Rising prison numbers and shrinking budgets are prompting a new look at criminal justice policies in the US, which has the biggest prison population in the world.
Raphael Frazier has spent most of his twenties behind bars. He served five years in prison for aggravated robbery and when he got out he felt immediately antagonised by his suspicious parole officer.
"He just didn't want to give me a chance. On my first day out he snapped an ankle bracelet on me. It was like caging a dog up," Raphael says.
Before long Raphael was back in prison for violating his parole conditions. Then he was convicted again - this time for forging pay roll cheques. That was a skill he picked up behind bars from more experienced inmates.
"I went in at 17 just as a dumb kid and when I came out I had tools to do whatever bad things I wanted to do," he says.
Raphael was caught in a downward spiral like many other inmates in the US.
The US accounts for just 5% of the world's population but a quarter of prisoners.
More than one in 100 adults are behind bars and last year, more than seven million or one in 32 Americans, were either locked up, on probation or on parole.
Reoffending rates are high - more than half of former prisoners are back inside within three years of their release.
But this time things could turn out better for Raphael.
He has a different parole officer who is actively trying to help him find work, and the US's most innovative prisoner re-entry programme is being rolled out in his state.
But why here, in the heart of the traditionally conservative Corn Belt? Well, it's mainly down to cash.
In Kansas, as in many other states, prisons are draining the state budget. The number of people locked up increased by 25% in just a decade and two years ago the state was faced with building an additional 1,800 prison beds at a cost of $500m.
Roger Werholtz, the secretary of corrections, was forced to examine how to spend criminal justice dollars more effectively. For decades, he says, policy in the US has been driven by the public's emotional response to criminals.
"We are mad at them, frightened by them, frustrated by them, and so our typical response has been very punitive," he says.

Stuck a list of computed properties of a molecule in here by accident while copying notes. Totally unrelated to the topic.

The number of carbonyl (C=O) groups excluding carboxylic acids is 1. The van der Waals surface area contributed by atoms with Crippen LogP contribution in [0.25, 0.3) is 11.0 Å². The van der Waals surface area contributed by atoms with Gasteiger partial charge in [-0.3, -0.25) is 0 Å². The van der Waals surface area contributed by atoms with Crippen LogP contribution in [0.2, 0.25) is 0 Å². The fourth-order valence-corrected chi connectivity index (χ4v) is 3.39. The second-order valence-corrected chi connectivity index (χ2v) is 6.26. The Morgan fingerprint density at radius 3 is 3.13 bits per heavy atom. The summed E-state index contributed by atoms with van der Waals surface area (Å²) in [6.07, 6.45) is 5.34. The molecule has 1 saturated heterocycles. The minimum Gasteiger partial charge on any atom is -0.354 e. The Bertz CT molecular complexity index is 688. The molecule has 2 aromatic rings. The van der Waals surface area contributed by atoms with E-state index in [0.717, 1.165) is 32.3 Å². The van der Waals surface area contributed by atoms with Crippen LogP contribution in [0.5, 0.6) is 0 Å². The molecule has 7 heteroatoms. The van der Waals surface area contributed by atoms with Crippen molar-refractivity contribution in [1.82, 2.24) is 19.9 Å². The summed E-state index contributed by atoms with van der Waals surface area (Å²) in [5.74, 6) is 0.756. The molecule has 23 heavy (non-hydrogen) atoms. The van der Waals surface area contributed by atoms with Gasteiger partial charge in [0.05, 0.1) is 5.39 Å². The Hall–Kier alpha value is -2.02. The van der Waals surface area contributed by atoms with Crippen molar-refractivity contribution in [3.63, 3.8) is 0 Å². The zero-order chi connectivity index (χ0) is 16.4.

But Mr Werholtz argues locking people up is only a temporary solution since more than 95% of prisoners will eventually be released into the community.
"We have to think long-term and stop arguing about what criminals deserve. Instead we need to focus on what we deserve as citizens and that leads us to a very different set of interventions."
To avoid building expensive new prisons, Mr Werholtz revolutionised his parole service. In the past, officers routinely locked electronic tags on their clients, inspected urine samples for traces of illegal drugs and kept a sharp eye out for other violations.
As a result, says Kent Sisson, parole director for southern Kansas, many ex-cons gave his office a wide berth.
"It was like a game - they would get out of prison and do whatever they liked until we finally tracked them down, arrested them and sent them back inside," Mr Sisson says.
Breaking the cycle
Two-thirds of the offenders entering Kansas prisons in 2006 were guilty of parole violations - 90% of them technicalities like missing meetings with counsellors.
Now parole officers are told to act less like cops and more like social workers.
Sally Frey heads a team of re-entry specialists who focus on the high-risk offenders.
The programme starts inside prison where inmates are encouraged to enrol for job training.
On release day parole officers and re-entry staff will often be waiting for their client outside the prison gate.
"At first some people accused us of being too soft - of wanting to 'hug-a-thug'," says Ms Frey.
"But you know the old 'trail em', nail 'em and jail 'em stuff doesn't work. We want people to come out and stay out and become responsible tax-paying citizens."